However, I will bet that you can find someone in respected music program of University or conservatory familiar with works such as you have linked here and they can help you set this music properly. And that it may very well be the first time anyone in the congregation from Latin America will have heard it.

Robert Kumpel said...

50 rvietiedCongratulations, Father. I don't know where this discussion will go, if it goes anywhere, but at least you have brought some awareness that there is a rich tradition of liturgical music from the Latin American countries that goes deeper than those folk tunes we hear at Spanish language Masses. Much of it is available on CD and would stun any listener with its beauty. A good place to start is a recording called Missa Mexicana by Andrew Lawrence-King and the Harp Consort (I can provide you with a copy if you like). PADILLA: Music of the Mexican Baroque by the Capella Rutenberg is another--actually there are numerous recordings too numerous to mention. All of them demonstrate beautiful writing for choral settings from the colonial period to the present. It also demonstrates that the composers who settled and those who grew up in these colonies didn't dumb-down their music for the natives.

Henry Edwards said...


I may be missing something here, never having attended one of these Hispanic Masses, and coming late to the issue. But one could ask, Why pick on them? Might not the scope of your statement be broadened:

"there is a rich tradition of liturgical music from the Catholic tradition that goes deeper than those folk tunes we hear at vernacular Masses. Much of it is available on CD and would stun any listener with its beauty."

Seriously, is the music at the typical Hispanic Mass worse than the music at a typical Anglo Mass?

Fr. Allan J. McDonald said...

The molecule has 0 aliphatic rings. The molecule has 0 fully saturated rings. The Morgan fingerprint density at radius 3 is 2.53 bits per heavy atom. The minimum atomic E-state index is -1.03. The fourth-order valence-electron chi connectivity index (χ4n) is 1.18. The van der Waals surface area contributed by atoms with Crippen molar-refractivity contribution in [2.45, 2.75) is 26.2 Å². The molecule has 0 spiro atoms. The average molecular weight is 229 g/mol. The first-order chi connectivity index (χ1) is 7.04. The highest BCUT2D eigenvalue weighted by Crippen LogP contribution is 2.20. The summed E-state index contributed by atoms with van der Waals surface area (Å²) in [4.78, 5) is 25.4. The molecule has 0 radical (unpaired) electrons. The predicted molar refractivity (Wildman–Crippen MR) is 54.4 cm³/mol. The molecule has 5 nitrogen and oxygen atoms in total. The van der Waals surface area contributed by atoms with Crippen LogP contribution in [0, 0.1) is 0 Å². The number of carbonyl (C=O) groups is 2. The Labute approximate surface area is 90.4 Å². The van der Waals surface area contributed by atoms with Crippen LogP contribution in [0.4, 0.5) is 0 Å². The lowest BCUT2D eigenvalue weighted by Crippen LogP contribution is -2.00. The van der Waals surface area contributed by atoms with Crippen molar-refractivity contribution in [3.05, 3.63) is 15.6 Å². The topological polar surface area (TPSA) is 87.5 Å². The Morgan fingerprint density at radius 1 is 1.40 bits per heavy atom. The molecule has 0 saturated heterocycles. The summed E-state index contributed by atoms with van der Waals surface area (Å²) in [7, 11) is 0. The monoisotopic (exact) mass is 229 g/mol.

I have heard that in our diocese and elsewhere that Hispanics love setting religious words to secular tunes that are quite noticeable as having a secular meaning. For example, there is a religious sung that has religious words in English set to "O Danny Boy" and another to Adel Vies from the Sound of Music--this is what American Hispanics sometimes do also.

Anonymous said...


Henry Edwards said...


Edelweiss in really bad Italian, obviously.

Fr. Allan J. McDonald said...

My spell check liked my spelling so complain to him!

rcg said...

I love Danny Boy. I went to an Irish bar last night and we sang loads of tunes: Beech Spring; Will Ye Go, Lassie; The Lakes of Pontchartrain, and other tunes ancient and otherwise, but I do NOT think these sorts of tunes, even if one could shoe-horn in a Liturgically acceptable lyric, are appropriate for Mass. There will always be the temptation to use a word with lightly better metre or rhyme, or whatever, and risk loosing the meaning. And it is just distracting, making me think of needing a beer or something.

Unless you want me and my buddies showing up with our banjos, bagpipes, mandolins, and tin whistles.

rcg said...

And Adel has a great voice, just limited range.

Father Pablo said...

What a nice surprise to find my comment as a post!